The Mass // How to Respond to the Responsorial Psalm

Colossians 3:16; Ephesians 5:18-19; Zephaniah 3:14; Psalm 105:1-2; Revelation 7:9-10; THE MASS PDF Link

During the Liturgy of the Word, there are two readings and a psalm sandwiched in-between and the Gospel. The responsorial Psalm is usually either sung or read by a lector. Before the Responsorial Psalm, there is a period of silence that is placed right before we hear the psalm. It's a factored-in pause so that we can reflect and so that we can better understand the reading. We should take this pause for what it is intended (no it's not intended for the lector to walk to ambo, or for the person singing to get to the alter): the pause is there so that we can reflect on the reading. Then once we have had the time to reflect in silence we lift up our voices through the Responsorial Psalm.

The Psalms come from the Old Testament and were originally shortened so that it was immediately after the first reading and were turned into some of the most difficult chants that were used throughout mass. Eventually the Church started to retreat back to the original form of the Psalms, allowing for the assembly to participate as well. These psalms may be switched, as well, in accordance to the season in order to best fit, and in order to better help the assembly reflect on the readings.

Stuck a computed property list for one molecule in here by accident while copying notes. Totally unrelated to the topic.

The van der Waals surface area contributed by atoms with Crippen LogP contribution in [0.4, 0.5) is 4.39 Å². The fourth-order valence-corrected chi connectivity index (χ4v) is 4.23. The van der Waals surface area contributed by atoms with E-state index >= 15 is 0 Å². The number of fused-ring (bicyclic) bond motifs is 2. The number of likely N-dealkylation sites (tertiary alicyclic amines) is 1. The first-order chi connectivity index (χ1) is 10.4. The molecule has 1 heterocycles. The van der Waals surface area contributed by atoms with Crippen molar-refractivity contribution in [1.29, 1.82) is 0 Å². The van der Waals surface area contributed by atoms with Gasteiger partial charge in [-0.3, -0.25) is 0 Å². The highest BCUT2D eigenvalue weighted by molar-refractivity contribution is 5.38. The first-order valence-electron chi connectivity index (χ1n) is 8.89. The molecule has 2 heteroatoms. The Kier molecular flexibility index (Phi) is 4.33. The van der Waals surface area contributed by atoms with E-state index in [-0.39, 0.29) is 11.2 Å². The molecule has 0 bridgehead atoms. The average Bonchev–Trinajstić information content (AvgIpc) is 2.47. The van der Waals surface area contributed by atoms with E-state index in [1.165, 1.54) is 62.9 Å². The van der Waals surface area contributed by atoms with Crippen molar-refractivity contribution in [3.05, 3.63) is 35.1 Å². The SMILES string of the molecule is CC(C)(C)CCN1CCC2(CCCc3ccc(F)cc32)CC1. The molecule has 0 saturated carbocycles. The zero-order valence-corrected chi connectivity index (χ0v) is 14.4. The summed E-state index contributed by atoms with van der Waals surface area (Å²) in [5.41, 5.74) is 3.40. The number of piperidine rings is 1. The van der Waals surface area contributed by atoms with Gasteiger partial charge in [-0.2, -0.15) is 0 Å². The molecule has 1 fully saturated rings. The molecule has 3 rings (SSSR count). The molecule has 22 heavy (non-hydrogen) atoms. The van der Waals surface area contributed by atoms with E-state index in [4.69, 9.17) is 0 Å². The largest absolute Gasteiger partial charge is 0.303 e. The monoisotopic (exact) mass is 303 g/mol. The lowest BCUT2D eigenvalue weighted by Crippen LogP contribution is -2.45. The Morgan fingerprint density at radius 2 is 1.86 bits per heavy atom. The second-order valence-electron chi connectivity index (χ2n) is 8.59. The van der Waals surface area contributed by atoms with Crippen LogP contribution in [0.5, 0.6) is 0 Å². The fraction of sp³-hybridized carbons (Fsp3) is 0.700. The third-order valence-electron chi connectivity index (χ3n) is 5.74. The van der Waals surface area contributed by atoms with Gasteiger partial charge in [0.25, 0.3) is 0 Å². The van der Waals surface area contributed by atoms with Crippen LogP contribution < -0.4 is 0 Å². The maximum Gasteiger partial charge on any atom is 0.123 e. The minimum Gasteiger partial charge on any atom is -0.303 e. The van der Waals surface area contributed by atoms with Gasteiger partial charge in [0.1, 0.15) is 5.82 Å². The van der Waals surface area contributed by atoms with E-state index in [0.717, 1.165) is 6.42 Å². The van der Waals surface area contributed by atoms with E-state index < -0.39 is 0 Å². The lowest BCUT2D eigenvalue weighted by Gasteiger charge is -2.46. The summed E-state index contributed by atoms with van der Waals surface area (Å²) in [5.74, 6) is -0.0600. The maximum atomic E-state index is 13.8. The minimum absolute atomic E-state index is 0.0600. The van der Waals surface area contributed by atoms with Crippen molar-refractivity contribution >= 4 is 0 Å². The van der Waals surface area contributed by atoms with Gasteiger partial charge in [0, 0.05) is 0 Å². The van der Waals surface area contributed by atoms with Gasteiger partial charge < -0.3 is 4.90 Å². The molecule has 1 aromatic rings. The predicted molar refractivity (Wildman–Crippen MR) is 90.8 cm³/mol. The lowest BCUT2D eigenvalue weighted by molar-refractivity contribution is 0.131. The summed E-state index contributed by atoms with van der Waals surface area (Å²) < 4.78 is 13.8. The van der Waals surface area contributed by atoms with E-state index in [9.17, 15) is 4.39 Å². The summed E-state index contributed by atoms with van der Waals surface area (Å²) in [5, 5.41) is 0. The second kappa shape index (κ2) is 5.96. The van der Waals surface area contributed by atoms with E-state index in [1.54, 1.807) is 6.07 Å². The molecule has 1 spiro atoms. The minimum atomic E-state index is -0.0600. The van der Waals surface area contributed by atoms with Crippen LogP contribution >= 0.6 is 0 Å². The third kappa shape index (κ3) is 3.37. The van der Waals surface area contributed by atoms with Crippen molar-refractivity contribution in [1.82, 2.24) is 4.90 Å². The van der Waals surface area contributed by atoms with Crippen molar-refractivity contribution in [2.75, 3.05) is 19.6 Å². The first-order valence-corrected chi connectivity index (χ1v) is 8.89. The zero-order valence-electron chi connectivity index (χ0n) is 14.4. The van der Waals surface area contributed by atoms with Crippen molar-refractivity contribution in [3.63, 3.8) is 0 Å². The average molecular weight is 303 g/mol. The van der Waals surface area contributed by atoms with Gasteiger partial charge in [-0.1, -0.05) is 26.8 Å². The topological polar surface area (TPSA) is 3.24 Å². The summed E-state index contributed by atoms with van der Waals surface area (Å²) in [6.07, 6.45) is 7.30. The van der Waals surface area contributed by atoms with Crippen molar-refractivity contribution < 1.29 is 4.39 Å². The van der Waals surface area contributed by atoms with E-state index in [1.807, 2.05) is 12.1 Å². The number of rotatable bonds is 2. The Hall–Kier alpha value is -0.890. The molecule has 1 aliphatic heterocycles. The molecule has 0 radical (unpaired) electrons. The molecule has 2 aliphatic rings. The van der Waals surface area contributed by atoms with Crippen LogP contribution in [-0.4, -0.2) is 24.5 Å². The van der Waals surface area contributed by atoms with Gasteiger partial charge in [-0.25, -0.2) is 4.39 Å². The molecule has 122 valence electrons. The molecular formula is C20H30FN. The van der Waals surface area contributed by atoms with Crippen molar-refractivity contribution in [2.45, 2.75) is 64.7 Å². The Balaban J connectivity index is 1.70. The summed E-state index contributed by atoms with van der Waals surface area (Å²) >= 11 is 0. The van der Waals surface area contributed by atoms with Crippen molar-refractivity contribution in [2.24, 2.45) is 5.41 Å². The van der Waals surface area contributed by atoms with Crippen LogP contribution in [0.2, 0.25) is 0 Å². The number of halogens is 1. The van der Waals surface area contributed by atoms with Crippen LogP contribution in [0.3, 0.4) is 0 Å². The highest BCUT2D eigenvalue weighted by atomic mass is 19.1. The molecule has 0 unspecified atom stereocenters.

So why at some masses is the psalm sung and why are they sometimes just read? Is it a shortage of lectors? Is it the preference of the priest? While these are factors in each Church this is not the deciding factor of the format of the mass.

These psalms were originally written for two intended purposes: for liturgical worship and to be a song of praise. In Colossians, Paul talks to us and instructs us that we are to sing the psalms, hymns, and any other canticles. Also in Acts, "Singing is the sign of the heart's joy." So what better way to reflect and respond to the readings than in singing. We are urged to joyfull sing out the praise of God during this time.

It is a time for us to reflect and to joyfully immerse ourselves into the heart of the readings and it allows us the chance to reflect on the readings more fully when we can reverently and fully sing the song of praise that we have placed before us.


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